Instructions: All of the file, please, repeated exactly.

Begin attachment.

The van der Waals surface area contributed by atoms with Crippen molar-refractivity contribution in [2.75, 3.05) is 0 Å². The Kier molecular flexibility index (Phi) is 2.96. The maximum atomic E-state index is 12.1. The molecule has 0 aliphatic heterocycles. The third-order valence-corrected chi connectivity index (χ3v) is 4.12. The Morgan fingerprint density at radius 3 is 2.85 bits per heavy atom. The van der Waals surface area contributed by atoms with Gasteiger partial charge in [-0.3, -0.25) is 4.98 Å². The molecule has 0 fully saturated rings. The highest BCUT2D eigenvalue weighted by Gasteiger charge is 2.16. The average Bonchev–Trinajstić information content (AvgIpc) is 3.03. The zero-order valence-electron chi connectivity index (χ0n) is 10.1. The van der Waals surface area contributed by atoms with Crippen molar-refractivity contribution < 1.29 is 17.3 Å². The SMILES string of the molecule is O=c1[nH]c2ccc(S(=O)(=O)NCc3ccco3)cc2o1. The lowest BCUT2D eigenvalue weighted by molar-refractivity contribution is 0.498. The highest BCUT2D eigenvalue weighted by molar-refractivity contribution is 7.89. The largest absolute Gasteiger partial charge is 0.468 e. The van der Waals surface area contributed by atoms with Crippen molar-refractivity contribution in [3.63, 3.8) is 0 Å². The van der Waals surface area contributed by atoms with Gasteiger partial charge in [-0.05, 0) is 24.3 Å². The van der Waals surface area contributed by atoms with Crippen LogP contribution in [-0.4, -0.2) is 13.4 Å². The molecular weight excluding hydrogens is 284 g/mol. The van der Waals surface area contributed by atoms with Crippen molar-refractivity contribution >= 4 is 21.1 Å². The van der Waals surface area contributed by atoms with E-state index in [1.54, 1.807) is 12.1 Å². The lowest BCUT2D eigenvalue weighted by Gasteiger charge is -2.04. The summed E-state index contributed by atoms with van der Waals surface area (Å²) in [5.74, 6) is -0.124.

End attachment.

The van der Waals surface area contributed by atoms with Crippen molar-refractivity contribution in [2.75, 3.05) is 0 Å². The Kier molecular flexibility index (Phi) is 2.96. The maximum atomic E-state index is 12.1. The molecule has 0 aliphatic heterocycles. The third-order valence-corrected chi connectivity index (χ3v) is 4.12. The Morgan fingerprint density at radius 3 is 2.85 bits per heavy atom. The van der Waals surface area contributed by atoms with Gasteiger partial charge in [-0.3, -0.25) is 4.98 Å². The molecule has 0 fully saturated rings. The highest BCUT2D eigenvalue weighted by Gasteiger charge is 2.16. The average Bonchev–Trinajstić information content (AvgIpc) is 3.03. The zero-order valence-electron chi connectivity index (χ0n) is 10.1. The van der Waals surface area contributed by atoms with Crippen molar-refractivity contribution < 1.29 is 17.3 Å². The SMILES string of the molecule is O=c1[nH]c2ccc(S(=O)(=O)NCc3ccco3)cc2o1. The lowest BCUT2D eigenvalue weighted by molar-refractivity contribution is 0.498. The highest BCUT2D eigenvalue weighted by molar-refractivity contribution is 7.89. The largest absolute Gasteiger partial charge is 0.468 e. The van der Waals surface area contributed by atoms with Crippen molar-refractivity contribution in [3.63, 3.8) is 0 Å². The van der Waals surface area contributed by atoms with Gasteiger partial charge in [-0.05, 0) is 24.3 Å². The van der Waals surface area contributed by atoms with Crippen LogP contribution in [-0.4, -0.2) is 13.4 Å². The molecular weight excluding hydrogens is 284 g/mol. The van der Waals surface area contributed by atoms with Crippen molar-refractivity contribution >= 4 is 21.1 Å². The van der Waals surface area contributed by atoms with E-state index in [1.54, 1.807) is 12.1 Å². The lowest BCUT2D eigenvalue weighted by Gasteiger charge is -2.04. The summed E-state index contributed by atoms with van der Waals surface area (Å²) in [5.74, 6) is -0.124.